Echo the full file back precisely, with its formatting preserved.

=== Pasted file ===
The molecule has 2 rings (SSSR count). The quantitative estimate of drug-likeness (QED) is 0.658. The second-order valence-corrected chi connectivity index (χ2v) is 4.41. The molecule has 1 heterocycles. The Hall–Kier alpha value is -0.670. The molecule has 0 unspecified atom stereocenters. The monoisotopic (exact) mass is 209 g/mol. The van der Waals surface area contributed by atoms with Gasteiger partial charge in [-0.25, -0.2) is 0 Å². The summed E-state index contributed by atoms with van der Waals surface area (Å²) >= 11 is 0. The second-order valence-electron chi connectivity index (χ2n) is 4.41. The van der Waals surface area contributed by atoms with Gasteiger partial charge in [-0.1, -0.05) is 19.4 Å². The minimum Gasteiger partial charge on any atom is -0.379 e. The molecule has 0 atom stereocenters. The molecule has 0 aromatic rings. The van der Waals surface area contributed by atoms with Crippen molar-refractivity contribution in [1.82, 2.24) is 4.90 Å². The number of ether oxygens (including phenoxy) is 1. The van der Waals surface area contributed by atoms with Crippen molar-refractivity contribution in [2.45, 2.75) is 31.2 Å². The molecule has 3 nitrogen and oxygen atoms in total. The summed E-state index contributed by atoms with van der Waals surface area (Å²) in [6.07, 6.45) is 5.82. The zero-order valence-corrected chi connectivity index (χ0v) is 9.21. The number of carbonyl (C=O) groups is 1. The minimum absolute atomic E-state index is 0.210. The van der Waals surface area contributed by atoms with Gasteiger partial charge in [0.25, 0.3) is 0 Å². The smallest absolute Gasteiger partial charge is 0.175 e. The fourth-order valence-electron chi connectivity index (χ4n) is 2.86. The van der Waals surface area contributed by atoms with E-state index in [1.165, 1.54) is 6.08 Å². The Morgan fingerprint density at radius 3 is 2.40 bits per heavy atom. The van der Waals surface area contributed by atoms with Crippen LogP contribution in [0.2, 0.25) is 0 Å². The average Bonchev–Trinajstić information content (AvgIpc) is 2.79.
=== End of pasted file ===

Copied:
The molecule has 2 rings (SSSR count). The quantitative estimate of drug-likeness (QED) is 0.658. The second-order valence-corrected chi connectivity index (χ2v) is 4.41. The molecule has 1 heterocycles. The Hall–Kier alpha value is -0.670. The molecule has 0 unspecified atom stereocenters. The monoisotopic (exact) mass is 209 g/mol. The van der Waals surface area contributed by atoms with Gasteiger partial charge in [-0.25, -0.2) is 0 Å². The summed E-state index contributed by atoms with van der Waals surface area (Å²) >= 11 is 0. The second-order valence-electron chi connectivity index (χ2n) is 4.41. The van der Waals surface area contributed by atoms with Gasteiger partial charge in [-0.1, -0.05) is 19.4 Å². The minimum Gasteiger partial charge on any atom is -0.379 e. The molecule has 0 atom stereocenters. The molecule has 0 aromatic rings. The van der Waals surface area contributed by atoms with Crippen molar-refractivity contribution in [1.82, 2.24) is 4.90 Å². The number of ether oxygens (including phenoxy) is 1. The van der Waals surface area contributed by atoms with Crippen molar-refractivity contribution in [2.45, 2.75) is 31.2 Å². The molecule has 3 nitrogen and oxygen atoms in total. The summed E-state index contributed by atoms with van der Waals surface area (Å²) in [6.07, 6.45) is 5.82. The zero-order valence-corrected chi connectivity index (χ0v) is 9.21. The number of carbonyl (C=O) groups is 1. The minimum absolute atomic E-state index is 0.210. The van der Waals surface area contributed by atoms with Gasteiger partial charge in [0.25, 0.3) is 0 Å². The smallest absolute Gasteiger partial charge is 0.175 e. The fourth-order valence-electron chi connectivity index (χ4n) is 2.86. The van der Waals surface area contributed by atoms with E-state index in [1.165, 1.54) is 6.08 Å². The Morgan fingerprint density at radius 3 is 2.40 bits per heavy atom. The van der Waals surface area contributed by atoms with Crippen LogP contribution in [0.2, 0.25) is 0 Å². The average Bonchev–Trinajstić information content (AvgIpc) is 2.79.